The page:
The shift from point solutions to integrated systems: A modern approach for accounting firms
In September’s Thought Leader column, I introduced you to point solutions and talked about whether they’re the best way to handle firm management. This month, I’d like to go deeper into the topic of point solutions, their limitations and the rise of integrated systems.
A review of point solutions
For those of you who haven’t had a chance to read the September column yet, in this context, a point solution is a software app or tool that’s designed to address a singular or specific task or problem within an accounting firm. While point solutions are often adept at performing the particular tasks they’re designed for, they operate in isolation and may not communicate seamlessly with other systems or tools.
If you look back at the last 30 years of firm technology, it’s apparent that we’re entering a new phase. The initial phase was the rapid creation of core technology solutions that solved big challenges like automating the accounting system, payroll and tax returns. Then came the need for some level of integration, so we saw the evolution of software suites from companies like Thomson Reuters, Wolter Kluwer and Intuit.
The big suite vendors were unable to—or chose not to—keep pace with the rapid move to the cloud and the desire for a much better digital client experience. That opened the door for point solutions designed to accomplish specific tasks. However, we’re now at a place where integrated systems are essential for accounting firms aiming for efficiency, adaptability and scalability.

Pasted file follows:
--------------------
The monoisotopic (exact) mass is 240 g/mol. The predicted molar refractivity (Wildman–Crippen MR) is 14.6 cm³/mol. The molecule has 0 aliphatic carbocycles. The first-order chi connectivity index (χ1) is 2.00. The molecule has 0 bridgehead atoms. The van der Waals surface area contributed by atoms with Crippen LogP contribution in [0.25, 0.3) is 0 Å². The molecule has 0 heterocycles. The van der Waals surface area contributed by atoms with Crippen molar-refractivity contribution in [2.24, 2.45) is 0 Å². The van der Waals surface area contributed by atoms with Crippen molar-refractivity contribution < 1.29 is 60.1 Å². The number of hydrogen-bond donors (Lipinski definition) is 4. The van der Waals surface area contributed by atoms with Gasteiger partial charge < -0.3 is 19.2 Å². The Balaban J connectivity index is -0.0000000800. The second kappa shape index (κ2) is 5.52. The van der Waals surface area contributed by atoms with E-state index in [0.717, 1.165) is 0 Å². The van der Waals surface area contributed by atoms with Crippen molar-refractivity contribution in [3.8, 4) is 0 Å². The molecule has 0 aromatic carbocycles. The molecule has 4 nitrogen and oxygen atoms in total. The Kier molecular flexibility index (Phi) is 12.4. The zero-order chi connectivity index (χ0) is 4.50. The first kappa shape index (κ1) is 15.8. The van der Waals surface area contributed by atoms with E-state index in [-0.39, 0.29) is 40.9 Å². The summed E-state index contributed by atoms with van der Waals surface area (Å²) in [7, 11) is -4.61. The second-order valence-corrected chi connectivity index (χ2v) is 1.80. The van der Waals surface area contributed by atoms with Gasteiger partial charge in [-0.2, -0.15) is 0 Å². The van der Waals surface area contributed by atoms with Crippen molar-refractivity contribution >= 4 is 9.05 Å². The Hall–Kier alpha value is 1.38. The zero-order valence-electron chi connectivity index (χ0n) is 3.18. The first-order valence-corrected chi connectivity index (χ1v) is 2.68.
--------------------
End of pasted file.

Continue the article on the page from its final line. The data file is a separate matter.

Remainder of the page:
The limitations of point solutions
Here’s a list of functional areas for firm management that firms are solving for with different point solutions today:
- Time, billing and workflow management
- Client communications
- Proposals and engagement letters
- Prospect management
- Client surveys
- Document management
- Client portals
The tasks involved can range from invoicing, getting paid, managing documents and communicating with clients to other specialized functions.
There are so many point solutions available today that firms I talk with often use more than two dozen distinct solutions to solve their firm’s needs. That means with each point solution operating as a standalone, firms face the daunting task of managing multiple systems—each with its own different maintenance requirements, upgrades and subscription fees.